Asking For It
The Ethics & Erotics of Sexual Consent
The line between sexual consent and sexual coercion is not always as
clear as it seems -- and according to Harry Brod, this is exactly why we
should approach our sexual interactions with great care. Brod, a professor
of philosophy and leader in the pro-feminist men's movement,
offers a unique take on the problem of sexual assault, one that complicates
the issue even as it clarifies the bottom-line principle that consent
must always be explicitly granted, never simply assumed. In a nonthreatening,
non-hectoring discussion that ranges from the meanings
of "yes" and "no" to the indeterminacy of silence to the way alcohol
affects our ethical responsibilities, Brod challenges young people to
envision a model of sexual interaction that is most erotic precisely
when it is most thoughtful and empathetic. Ideal for classes in gender
studies, communication, and sociology, and especially useful for extracurricular
programs and workshops.
Harry Brod is Professor of Philosophy and Humanities at the University of Northern Iowa. He is the author of White Men Challenging Racism: 35 Personal Stories
, Theorizing Masculinities
, Hegel's Philosophy of Politics: Idealism, Identity and Modernity
, A Mensch Among Men: Explorations in Jewish Masculinity
, and The Making of Masculinities: The New Men's Studies
Directed & Edited by Sut Jhally
Associate Producers: Scott Morris, Jason Young
Director Of Photography: Tom Robertson
Additional Cameras: Andrew Killoy, Scott Morris, Jason Young
Sound: Andy Turrett
Production Assistance: Loretta Alper
Praise for Dr. Brod's Lectures & Presentations on Sexual Consent
"Professor Brod made an immediate connection to a large but somewhat resistant audience. The visit did us a great service."
- Professor Warren Rosenberg | Chair, Gender Issues Committee, Wabash College
"Harry was excellent and got great involvement. . . Very engaging and thought provoking. People felt safe to share . . . Best definition of consent and responsibility I have heard . . . Completely innovative way of talking about consent . . . Good use of humor to discuss difficult topics. Very engaging and connected to the audience . . . It was moving . . . Great info, well-presented and a useful model . . . Great thinking and motivating . . . Great theory and great presenter!"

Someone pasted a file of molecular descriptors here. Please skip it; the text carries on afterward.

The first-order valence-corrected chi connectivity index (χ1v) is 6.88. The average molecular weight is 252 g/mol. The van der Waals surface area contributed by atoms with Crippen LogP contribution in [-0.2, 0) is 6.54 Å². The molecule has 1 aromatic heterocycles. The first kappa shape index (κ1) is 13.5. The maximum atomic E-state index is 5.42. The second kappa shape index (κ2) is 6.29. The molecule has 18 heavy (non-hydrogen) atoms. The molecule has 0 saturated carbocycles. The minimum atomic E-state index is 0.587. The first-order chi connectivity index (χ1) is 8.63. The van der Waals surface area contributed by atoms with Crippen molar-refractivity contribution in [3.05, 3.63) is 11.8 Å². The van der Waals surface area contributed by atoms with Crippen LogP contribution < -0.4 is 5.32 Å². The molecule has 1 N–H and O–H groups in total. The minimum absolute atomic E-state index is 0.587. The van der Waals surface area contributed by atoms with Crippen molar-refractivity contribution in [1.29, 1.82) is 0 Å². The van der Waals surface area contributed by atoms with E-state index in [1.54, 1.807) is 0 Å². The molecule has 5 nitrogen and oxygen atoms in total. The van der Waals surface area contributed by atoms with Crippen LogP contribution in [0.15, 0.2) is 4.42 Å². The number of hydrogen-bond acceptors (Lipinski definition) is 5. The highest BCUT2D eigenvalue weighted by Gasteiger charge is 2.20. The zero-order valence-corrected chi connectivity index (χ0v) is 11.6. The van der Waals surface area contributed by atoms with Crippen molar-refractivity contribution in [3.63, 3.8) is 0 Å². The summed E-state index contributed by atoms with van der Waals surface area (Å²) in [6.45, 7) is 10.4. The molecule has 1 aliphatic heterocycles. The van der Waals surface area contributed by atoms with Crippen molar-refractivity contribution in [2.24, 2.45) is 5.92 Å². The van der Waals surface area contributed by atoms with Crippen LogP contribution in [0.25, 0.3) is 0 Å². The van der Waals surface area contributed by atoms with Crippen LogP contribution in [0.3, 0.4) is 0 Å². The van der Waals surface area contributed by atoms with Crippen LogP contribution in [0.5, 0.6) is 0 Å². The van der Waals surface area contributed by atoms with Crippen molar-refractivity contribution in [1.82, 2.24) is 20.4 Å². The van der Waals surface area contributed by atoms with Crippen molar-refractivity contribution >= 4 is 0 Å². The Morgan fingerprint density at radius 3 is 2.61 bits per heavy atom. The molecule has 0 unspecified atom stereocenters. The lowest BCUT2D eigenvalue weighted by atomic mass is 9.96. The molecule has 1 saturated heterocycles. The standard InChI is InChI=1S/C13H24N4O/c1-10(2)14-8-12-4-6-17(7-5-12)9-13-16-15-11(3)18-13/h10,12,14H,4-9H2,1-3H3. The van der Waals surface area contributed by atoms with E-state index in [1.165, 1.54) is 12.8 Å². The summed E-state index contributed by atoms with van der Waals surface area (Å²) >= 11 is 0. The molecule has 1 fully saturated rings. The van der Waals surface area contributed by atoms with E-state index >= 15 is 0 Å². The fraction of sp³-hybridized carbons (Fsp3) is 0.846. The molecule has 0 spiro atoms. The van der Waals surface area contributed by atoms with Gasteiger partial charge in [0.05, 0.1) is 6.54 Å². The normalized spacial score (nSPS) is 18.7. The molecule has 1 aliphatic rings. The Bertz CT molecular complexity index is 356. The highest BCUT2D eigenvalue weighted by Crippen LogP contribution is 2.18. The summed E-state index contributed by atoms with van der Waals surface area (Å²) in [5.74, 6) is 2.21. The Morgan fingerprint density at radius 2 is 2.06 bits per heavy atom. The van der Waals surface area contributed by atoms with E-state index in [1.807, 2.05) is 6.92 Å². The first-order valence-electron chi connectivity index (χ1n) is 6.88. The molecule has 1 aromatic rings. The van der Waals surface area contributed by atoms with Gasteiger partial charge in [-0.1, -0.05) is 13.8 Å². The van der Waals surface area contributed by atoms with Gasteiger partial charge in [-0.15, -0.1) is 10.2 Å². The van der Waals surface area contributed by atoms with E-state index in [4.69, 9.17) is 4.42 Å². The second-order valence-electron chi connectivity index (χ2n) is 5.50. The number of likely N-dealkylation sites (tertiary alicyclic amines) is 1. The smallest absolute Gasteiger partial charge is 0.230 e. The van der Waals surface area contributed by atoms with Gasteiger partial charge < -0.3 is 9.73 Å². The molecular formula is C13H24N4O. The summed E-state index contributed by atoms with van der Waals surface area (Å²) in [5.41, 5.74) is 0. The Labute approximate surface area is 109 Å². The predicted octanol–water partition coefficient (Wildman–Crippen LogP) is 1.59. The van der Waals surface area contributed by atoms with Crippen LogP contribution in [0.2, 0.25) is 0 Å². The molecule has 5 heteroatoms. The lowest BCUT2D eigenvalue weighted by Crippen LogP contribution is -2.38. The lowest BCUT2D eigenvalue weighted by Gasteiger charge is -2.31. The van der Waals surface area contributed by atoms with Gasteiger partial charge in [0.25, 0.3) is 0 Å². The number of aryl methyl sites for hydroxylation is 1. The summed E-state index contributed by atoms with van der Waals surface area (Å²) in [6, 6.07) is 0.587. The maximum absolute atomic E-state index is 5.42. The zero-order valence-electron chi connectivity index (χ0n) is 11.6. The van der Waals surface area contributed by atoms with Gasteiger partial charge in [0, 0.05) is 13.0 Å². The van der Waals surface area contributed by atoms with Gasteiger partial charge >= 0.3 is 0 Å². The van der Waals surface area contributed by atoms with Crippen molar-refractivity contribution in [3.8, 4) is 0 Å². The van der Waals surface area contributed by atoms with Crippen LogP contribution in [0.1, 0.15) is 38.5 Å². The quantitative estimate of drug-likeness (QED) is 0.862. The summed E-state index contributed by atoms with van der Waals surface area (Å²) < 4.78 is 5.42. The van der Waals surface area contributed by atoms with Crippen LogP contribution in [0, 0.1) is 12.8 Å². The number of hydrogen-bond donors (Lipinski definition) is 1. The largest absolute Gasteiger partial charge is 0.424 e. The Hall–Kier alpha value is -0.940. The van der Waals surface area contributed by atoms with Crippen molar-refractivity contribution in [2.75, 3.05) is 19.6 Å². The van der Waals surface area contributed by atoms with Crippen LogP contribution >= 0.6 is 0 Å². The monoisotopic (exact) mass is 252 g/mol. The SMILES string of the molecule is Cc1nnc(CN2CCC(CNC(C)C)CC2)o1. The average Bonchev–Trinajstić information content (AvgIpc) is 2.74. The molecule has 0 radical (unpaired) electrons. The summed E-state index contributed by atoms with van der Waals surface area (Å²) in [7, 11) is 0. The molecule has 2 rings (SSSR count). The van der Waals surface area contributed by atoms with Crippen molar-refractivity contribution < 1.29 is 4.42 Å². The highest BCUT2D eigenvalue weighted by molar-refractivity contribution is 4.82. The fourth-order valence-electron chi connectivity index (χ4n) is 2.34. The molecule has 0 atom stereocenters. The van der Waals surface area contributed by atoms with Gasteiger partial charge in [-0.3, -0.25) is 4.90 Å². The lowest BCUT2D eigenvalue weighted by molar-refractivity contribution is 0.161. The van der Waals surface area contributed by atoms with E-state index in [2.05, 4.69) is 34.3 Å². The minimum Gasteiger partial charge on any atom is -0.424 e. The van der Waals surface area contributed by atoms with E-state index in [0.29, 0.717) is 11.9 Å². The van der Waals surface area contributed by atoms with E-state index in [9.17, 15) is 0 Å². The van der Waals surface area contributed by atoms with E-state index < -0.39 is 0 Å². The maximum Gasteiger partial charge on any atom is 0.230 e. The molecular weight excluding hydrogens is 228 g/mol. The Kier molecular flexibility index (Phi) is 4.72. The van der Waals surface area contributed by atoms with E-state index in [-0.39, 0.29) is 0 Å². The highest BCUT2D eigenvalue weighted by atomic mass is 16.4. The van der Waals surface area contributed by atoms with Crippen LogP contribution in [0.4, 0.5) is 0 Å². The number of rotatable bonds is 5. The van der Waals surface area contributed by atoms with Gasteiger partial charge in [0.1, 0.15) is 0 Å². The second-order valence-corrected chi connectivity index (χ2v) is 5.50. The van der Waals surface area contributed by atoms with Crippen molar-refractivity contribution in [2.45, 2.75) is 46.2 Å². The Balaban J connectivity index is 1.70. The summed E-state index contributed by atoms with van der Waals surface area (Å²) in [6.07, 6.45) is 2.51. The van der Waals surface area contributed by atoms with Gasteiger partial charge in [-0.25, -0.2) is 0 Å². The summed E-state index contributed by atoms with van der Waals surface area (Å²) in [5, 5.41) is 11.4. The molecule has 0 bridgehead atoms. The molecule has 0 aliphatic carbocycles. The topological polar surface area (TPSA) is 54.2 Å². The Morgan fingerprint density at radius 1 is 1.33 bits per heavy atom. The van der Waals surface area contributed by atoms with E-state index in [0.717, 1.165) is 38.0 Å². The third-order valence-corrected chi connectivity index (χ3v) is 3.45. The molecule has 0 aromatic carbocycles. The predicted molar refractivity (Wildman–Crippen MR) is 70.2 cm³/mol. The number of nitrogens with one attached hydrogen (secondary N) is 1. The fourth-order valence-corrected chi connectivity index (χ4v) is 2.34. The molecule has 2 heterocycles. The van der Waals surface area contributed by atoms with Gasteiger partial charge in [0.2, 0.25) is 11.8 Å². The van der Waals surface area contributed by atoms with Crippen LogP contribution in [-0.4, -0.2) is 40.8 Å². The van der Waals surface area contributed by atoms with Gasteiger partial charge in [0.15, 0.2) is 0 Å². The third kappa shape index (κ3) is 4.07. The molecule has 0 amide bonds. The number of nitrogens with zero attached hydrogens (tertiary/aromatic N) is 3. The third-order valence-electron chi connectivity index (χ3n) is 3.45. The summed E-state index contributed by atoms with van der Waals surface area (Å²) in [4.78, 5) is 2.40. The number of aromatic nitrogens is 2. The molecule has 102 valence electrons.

- "Violence Goes to College" Conference participants | University of Colorado
"An incredible approach to issues of gender, cultural diversity, masculinities, and power that truly relates to the reality of college students' lives."
- Jenn Freitag | Coordinator
Lighthouse Violence Prevention & Intervention Center, University of Central Missouri
Praise for the Film
"Asking for It
is an interesting and useful continuation to the conversation about sexual conduct on campus and between young people. Brod is a comfortable and commanding speaker... and it is informative to see a philosopher take on a practical ethical/legal issue of this sort. The film would be very appropriate viewing for all incoming college freshmen, and it would generate some lively analysis and debate in the classroom. Suitable for mature high school classes and for college courses in cultural anthropology, anthropology of gender, and American studies, as well as general audiences."
- Jack David Eller | Anthropology Review Database
"...A useful tool for initiating discussion about consent in small groups, classes and other contexts that allow for group discussion."
- Richard A. Sprott, Ph.D. | California State University, East Bay | Contemporary Sexuality
"An excellent film to bring men into the conversation. Brod comes off as wise, nonjudgmental, and almost fatherly when giving advice to the male students in his audience. The way in which he sets up his line of argument about the importance of adopting an affirmative consent standard would make it very difficult, I think, for anyone not to seriously consider what he is advocating. The film provides some concrete solutions and a way to move forward. Particularly refreshing is Brod's insistence that men's actions are an important part of addressing the problem of acquaintance rape. Ultimately, [this film addresses] important issues surrounding sexual boundaries, ethics, and issues of consent, and both men and women would benefit from viewing [Asking For It
]. [Asking for It
] would no doubt spark lively and intense discussion among students."
- Amy Leisenring | San Jose State University | Teaching Sociology